Bosnia: Divided We Stand

najlae.jpgBY Najlae Benmbarek

and Durrell Dawson

“Divided We Stand,” FRONTLINE/World’s latest story from Bosnia-Herzegovina, is a departure from our past Bosnia coverage. As always it starts by recalling the tragedy of the civil war in the 1990s, but this time we focus on young people, a new post-war generation looking for ways to move on.

The unofficial capital of Herzegovina, the ancient Ottoman city of Mostar lies along the Neretva River and is the fifth-largest city in the country.

The word Mostar means “old bridge,” but that very bridge, the town’s most famous symbol, was blown up during the war, along with the city’s long history of religious tolerance and integration. Before the war, children from different ethnic groups went to school together. Today, they are mostly segregated. Even though the bridge has been rebuilt, Mostar is still very much divided, with Muslim Bosnians living on one side and Christian Croats on the other.

Najlae Benmbarek and Durrell Dawson traveled to Bosnia to find out how communities are working to overcome the divisions of the past. They made a surprising discvovery. The youth of Mostar had joined forces to commission a statue of a hero — someone agreeable to them all. When churches, mosques, bridges — even the airport — were rebuilt in this war-torn region, all created controversy based on whether the place was historically Croat, Muslim or Serb. The statue commissioned by these young people stands as the only monument erected in postwar Bosnia without an uproar.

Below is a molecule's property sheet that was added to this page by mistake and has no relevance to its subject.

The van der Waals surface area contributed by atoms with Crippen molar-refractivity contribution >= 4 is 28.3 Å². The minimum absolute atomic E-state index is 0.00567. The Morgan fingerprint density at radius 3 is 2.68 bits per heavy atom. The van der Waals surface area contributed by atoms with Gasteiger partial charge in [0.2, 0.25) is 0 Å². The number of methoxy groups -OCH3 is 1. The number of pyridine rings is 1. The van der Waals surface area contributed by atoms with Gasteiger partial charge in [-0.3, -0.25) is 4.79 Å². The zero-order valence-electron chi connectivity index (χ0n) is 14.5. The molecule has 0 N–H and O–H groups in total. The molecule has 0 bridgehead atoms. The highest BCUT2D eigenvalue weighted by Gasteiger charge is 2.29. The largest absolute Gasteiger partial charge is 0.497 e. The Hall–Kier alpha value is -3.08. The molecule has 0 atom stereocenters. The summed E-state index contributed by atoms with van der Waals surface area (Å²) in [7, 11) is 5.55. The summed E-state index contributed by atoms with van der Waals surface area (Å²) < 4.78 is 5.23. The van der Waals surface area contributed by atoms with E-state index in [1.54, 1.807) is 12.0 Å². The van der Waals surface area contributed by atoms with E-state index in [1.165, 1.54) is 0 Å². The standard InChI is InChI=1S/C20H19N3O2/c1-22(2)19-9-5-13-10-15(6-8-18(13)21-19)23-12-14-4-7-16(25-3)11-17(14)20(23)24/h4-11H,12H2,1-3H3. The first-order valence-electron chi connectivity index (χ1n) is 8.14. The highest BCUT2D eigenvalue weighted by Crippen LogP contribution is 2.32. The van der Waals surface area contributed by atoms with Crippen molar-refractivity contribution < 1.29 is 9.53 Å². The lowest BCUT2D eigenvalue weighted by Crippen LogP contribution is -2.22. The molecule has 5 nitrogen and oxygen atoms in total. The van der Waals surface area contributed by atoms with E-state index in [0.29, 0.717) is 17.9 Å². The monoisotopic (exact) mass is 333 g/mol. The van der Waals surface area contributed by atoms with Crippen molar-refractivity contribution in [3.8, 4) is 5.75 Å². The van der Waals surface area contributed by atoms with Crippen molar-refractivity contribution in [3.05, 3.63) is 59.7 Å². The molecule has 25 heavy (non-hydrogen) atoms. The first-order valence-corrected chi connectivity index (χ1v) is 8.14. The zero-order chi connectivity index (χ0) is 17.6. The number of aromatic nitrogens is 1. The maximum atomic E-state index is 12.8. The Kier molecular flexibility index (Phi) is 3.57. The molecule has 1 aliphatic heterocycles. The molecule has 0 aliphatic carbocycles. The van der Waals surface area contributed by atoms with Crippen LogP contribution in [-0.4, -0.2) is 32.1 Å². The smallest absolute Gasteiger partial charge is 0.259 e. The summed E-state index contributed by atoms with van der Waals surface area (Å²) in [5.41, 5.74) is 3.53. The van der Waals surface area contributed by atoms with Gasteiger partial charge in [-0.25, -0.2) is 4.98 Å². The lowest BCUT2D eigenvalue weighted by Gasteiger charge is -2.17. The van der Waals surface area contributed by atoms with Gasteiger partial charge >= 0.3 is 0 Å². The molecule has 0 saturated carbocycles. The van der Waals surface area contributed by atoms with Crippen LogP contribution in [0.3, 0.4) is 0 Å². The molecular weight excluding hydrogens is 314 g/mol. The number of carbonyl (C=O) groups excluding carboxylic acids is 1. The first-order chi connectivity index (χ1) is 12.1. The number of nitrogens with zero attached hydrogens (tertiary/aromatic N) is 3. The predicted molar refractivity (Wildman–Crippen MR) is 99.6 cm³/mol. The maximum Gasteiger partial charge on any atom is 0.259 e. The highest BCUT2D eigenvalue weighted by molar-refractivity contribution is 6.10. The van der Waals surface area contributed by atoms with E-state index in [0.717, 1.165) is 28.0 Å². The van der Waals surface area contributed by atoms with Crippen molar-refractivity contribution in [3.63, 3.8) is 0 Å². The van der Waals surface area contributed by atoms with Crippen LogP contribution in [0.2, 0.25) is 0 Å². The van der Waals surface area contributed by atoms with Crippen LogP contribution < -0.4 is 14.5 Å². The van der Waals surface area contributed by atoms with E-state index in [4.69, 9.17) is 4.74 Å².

The mastermind behind the statue idea was Serb writer Veselin Gatalo, who told Benmbarek that the choice they made symbolized universal justice and reminded many in the group of their childhood.

For those of you who don’t recall the news coverage around the unlikely hero’s unveiling, we will let the video itself reveal their choice.

Joelle Jaffe
Associate Interactive Producer

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1 Comment »

  1. 1
    Najlae Says:

    well thanks!


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